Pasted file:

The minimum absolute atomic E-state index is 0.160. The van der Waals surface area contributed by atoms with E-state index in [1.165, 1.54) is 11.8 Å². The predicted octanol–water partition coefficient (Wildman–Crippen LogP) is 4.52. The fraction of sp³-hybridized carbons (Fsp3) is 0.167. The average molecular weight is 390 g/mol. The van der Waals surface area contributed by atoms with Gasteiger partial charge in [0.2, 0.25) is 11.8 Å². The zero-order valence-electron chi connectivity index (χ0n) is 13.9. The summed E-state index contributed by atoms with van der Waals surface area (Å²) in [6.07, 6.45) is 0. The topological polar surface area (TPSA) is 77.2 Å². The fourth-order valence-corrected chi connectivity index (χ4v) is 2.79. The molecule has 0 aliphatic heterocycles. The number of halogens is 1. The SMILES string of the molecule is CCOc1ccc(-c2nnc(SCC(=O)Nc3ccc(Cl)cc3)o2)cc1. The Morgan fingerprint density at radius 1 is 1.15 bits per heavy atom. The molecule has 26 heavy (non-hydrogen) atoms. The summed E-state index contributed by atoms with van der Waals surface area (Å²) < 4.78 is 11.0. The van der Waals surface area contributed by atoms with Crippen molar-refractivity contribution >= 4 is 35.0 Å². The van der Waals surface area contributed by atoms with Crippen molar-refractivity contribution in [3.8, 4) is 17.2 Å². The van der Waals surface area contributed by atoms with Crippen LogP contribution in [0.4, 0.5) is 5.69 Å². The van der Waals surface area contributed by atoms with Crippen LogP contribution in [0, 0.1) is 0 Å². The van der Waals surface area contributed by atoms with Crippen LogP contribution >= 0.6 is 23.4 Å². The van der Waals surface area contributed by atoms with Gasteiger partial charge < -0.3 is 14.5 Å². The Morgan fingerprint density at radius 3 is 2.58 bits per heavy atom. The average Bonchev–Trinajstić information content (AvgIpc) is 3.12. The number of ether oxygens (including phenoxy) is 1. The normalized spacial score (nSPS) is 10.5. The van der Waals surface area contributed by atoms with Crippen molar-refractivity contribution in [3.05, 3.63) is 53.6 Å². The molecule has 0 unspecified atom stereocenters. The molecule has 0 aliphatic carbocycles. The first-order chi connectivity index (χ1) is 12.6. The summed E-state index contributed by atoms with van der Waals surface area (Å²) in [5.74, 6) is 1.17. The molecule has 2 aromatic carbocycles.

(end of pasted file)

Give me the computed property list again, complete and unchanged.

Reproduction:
The minimum absolute atomic E-state index is 0.160. The van der Waals surface area contributed by atoms with E-state index in [1.165, 1.54) is 11.8 Å². The predicted octanol–water partition coefficient (Wildman–Crippen LogP) is 4.52. The fraction of sp³-hybridized carbons (Fsp3) is 0.167. The average molecular weight is 390 g/mol. The van der Waals surface area contributed by atoms with Gasteiger partial charge in [0.2, 0.25) is 11.8 Å². The zero-order valence-electron chi connectivity index (χ0n) is 13.9. The summed E-state index contributed by atoms with van der Waals surface area (Å²) in [6.07, 6.45) is 0. The topological polar surface area (TPSA) is 77.2 Å². The fourth-order valence-corrected chi connectivity index (χ4v) is 2.79. The molecule has 0 aliphatic heterocycles. The number of halogens is 1. The SMILES string of the molecule is CCOc1ccc(-c2nnc(SCC(=O)Nc3ccc(Cl)cc3)o2)cc1. The Morgan fingerprint density at radius 1 is 1.15 bits per heavy atom. The molecule has 26 heavy (non-hydrogen) atoms. The summed E-state index contributed by atoms with van der Waals surface area (Å²) < 4.78 is 11.0. The van der Waals surface area contributed by atoms with Crippen molar-refractivity contribution >= 4 is 35.0 Å². The van der Waals surface area contributed by atoms with Crippen molar-refractivity contribution in [3.8, 4) is 17.2 Å². The van der Waals surface area contributed by atoms with Crippen LogP contribution in [0.4, 0.5) is 5.69 Å². The van der Waals surface area contributed by atoms with Crippen LogP contribution in [0, 0.1) is 0 Å². The van der Waals surface area contributed by atoms with Crippen LogP contribution >= 0.6 is 23.4 Å². The van der Waals surface area contributed by atoms with Gasteiger partial charge < -0.3 is 14.5 Å². The Morgan fingerprint density at radius 3 is 2.58 bits per heavy atom. The average Bonchev–Trinajstić information content (AvgIpc) is 3.12. The number of ether oxygens (including phenoxy) is 1. The normalized spacial score (nSPS) is 10.5. The van der Waals surface area contributed by atoms with Crippen molar-refractivity contribution in [3.05, 3.63) is 53.6 Å². The molecule has 0 unspecified atom stereocenters. The molecule has 0 aliphatic carbocycles. The first-order chi connectivity index (χ1) is 12.6. The summed E-state index contributed by atoms with van der Waals surface area (Å²) in [5.74, 6) is 1.17. The molecule has 2 aromatic carbocycles.